Koalas Face Extinction in Next 30 Years Without Urgent Intervention, Report Warns
Koala populations across parts of Australia are on track to become extinct before 2050 unless "urgent government intervention" occurs, warns a year-long inquiry into Australia's "most loved animal." The report published by the Parliament of New South Wales (NSW) paints a "stark and depressing snapshot" of koalas in Australia's southeastern state.
"Even before the devastating 2019-2020 bushfires, it was clear that the koala in NSW, already a threatened species, was in significant trouble," says the report, adding that previous population estimates counting 36,000 individuals were "outdated and unreliable."
"Then came the fires. With at least 5,000 koalas lost in the fires, potentially many more, it was deeply distressing but extremely important for committee members to agree to the finding that koalas will become extinct in NSW before 2050 without urgent government intervention."
At least 5,000 animals were lost in the 2019 bushfires responsible for killing more than 1 billion animals. Conservation groups warned of the possible extinction in March after projections that the wildfires resulted in the loss of 80 percent of habitat, forcing the charismatic marsupials into "functional extinction."
Endemic only to the eucalyptus forests in the southeastern and eastern parts of the continent, koalas rely on the trees for both habitat and food, according to National Geographic. They are threatened by the destruction of habitat through the clearing and fragmentation of their unique habitat, which is further exacerbated by climate change and ongoing drought conditions that have plagued the region for years.
As part of their analysis, the independent committee received more than 5,700 responses and 300 submissions, in addition to nine public hearings and site visitations across several locations. Philip Spark, a wildlife ecologist, warned in the report that successive extreme events in the past had reduced one koala population by as much as half and pushed another to local extinction.
"With the trees dying and the streams drying there is a recipe for disaster. Koalas are really on the brink of not surviving," said Spark. "A crisis can happen with very little warning."
Citing a report published by the Intergovernmental Panel on Climate Change, Sparks added that by 2050, one in 100-year events are expected to occur every year with 50-degree Celsius heatwaves in the next 20 years. The committee further found that climate change has a severe impact on koalas and not only affects the quality of their food and habitat, but also compounds the "severity and threats of other impacts, such as drought and bushfires."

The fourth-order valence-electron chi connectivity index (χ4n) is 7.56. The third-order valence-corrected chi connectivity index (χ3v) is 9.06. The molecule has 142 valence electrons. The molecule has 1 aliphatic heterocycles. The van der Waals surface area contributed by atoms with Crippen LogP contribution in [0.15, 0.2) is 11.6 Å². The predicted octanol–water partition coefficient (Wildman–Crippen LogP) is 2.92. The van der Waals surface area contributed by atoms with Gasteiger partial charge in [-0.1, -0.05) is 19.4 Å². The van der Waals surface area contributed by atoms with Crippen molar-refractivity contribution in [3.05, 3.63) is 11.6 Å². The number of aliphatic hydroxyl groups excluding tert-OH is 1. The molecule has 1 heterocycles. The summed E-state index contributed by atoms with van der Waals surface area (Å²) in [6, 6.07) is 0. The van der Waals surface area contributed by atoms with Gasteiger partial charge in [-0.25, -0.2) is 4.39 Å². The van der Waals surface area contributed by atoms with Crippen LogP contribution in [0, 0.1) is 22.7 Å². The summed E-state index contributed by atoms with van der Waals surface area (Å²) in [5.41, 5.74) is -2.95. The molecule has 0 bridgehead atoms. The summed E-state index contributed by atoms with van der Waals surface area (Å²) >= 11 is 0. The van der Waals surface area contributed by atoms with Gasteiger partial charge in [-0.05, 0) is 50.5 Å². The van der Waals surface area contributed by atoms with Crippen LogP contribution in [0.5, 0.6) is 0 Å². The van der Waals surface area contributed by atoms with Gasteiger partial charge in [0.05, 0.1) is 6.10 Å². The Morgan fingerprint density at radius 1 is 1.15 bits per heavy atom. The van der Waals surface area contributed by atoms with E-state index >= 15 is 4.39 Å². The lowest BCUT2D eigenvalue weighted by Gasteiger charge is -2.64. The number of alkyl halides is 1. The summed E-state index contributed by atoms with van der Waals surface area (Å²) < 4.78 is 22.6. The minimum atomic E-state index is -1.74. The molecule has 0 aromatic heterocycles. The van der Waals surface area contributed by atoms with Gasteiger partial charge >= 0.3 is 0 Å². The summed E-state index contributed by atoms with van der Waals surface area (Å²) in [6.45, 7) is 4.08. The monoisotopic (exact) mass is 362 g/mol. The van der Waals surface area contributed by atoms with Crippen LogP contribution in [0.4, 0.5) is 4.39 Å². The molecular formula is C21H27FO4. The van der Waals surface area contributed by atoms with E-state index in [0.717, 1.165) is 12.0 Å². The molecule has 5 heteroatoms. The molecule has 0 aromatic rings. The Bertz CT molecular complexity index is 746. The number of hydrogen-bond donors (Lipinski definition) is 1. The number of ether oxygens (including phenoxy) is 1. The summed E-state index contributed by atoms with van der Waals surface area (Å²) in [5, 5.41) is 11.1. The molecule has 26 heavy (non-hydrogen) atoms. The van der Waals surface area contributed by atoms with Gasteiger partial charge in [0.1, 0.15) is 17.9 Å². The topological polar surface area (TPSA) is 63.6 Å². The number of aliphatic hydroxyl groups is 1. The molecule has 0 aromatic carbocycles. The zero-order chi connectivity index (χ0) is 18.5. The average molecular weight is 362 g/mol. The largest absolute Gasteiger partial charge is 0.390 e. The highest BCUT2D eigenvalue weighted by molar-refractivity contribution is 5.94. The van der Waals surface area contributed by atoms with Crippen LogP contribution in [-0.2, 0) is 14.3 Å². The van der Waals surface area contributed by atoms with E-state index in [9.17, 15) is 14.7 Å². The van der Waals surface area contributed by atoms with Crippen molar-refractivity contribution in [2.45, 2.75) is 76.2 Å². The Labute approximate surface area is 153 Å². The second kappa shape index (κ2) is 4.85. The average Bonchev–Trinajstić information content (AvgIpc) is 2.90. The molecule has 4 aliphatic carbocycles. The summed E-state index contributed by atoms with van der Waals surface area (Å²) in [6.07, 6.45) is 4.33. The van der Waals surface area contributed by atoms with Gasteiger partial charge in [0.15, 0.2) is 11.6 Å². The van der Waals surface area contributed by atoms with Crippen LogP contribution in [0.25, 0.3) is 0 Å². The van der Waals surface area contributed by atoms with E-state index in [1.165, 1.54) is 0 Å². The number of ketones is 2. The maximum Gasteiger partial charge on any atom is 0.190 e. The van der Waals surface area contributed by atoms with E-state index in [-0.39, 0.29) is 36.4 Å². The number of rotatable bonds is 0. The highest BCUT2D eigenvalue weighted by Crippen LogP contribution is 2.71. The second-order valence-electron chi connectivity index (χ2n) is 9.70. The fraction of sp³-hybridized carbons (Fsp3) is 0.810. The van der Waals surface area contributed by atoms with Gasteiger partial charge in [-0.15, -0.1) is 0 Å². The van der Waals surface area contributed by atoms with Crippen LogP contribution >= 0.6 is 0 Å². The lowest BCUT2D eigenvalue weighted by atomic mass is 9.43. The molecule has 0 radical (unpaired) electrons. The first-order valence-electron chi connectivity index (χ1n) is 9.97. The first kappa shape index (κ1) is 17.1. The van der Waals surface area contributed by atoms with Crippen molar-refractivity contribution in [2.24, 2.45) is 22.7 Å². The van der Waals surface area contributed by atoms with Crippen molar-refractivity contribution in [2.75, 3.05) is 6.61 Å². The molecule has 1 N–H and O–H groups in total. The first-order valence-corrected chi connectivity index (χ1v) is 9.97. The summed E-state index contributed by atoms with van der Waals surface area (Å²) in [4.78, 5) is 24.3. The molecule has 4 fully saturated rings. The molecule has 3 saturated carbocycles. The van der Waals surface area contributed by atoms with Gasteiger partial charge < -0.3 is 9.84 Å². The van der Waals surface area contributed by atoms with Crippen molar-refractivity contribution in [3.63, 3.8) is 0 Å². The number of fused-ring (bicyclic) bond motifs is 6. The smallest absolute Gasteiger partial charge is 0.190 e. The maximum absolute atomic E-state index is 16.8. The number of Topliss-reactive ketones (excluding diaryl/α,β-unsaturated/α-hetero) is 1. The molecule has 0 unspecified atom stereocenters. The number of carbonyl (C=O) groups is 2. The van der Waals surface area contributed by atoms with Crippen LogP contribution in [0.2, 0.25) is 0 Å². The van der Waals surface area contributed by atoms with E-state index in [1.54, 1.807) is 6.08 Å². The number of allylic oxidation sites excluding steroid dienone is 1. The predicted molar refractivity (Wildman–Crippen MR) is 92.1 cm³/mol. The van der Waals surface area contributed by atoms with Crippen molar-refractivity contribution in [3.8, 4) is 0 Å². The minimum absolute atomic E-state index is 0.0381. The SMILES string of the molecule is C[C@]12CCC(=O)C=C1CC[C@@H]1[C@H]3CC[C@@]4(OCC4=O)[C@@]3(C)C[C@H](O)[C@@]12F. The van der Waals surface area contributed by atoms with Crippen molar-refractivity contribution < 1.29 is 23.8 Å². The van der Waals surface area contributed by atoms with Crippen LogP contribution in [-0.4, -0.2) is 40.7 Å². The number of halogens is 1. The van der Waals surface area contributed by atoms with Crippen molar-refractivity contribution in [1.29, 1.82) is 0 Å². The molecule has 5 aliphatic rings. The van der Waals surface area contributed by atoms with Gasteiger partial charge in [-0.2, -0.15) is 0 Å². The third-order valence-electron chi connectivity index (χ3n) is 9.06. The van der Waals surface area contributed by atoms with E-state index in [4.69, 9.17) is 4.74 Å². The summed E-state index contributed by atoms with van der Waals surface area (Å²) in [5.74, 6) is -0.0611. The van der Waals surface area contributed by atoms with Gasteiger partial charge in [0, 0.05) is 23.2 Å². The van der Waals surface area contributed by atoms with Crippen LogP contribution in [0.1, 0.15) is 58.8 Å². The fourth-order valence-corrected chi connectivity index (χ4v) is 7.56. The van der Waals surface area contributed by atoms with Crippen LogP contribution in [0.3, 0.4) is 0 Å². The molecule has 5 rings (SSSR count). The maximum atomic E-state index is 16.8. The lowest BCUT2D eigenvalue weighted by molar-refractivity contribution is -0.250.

The committee made 42 recommendations to ensure the future of the koala, including prioritizing the conservation of koala habitat, establishing more thorough approaches to monitoring koala numbers, and allocating additional resources and funding to conservation projects by calling on the government to protect and restore koala habitat on both public and private land. The report also notes that officials should investigate "without delay" the establishment of the Great Koala National Park, a proposed public conservation area dedicated to protecting the species. An interim report on Australia's national environmental laws is expected this week and is expected to consider the findings that Australia's iconic species is in need of assistance, reports The Guardian.
- First Koalas Rescued From Bushfires Returned to the Wild - EcoWatch ›
- Koalas Found 'Massacred' at Logging Site - EcoWatch ›
- Koalas Become 'Functionally Extinct' in Australia With Just 80000 Left ›
- Koalas Face Extinction Threat After Wildfires: New Report - EcoWatch ›
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As U.S. Election Nears, Polling Shows 82 Percent of Voters Support 100 Percent Clean Energy Transition
By Jessica Corbett
With an estimated 66 million ballots already cast and only a week to go until Election Day, new polling released Tuesday shows the vast majority of U.S. voters believe the nation should be prioritizing a transition to 100% clean energy and support legislation to decarbonize the economy over the next few decades.
<div id="5206f" class="rm-shortcode" data-rm-shortcode-id="584d1641628f692ff103aee7ed74b45e"><blockquote class="twitter-tweet twitter-custom-tweet" data-twitter-tweet-id="1321080152328208384" data-partner="rebelmouse"><div style="margin:1em 0">Biden should get "uncontrolled climate change would cost $486 trillion" tattooed on his forehead imo https://t.co/nTbVdHa9gD</div> — Emily Atkin (@Emily Atkin)<a href="https://twitter.com/emorwee/statuses/1321080152328208384">1603805027.0</a></blockquote></div>
Arctic Ocean sediments are full of frozen gases known as hydrates, and scientists have long been concerned about what will happen when and if the climate crisis induces them to thaw. That is because one of them is methane, a greenhouse gas that has 80 times the warming impact of carbon dioxide over a 20 year period. In fact, the U.S. Geological Survey has listed Arctic hydrate destabilization as one of the four most serious triggers for even more rapid climate change.
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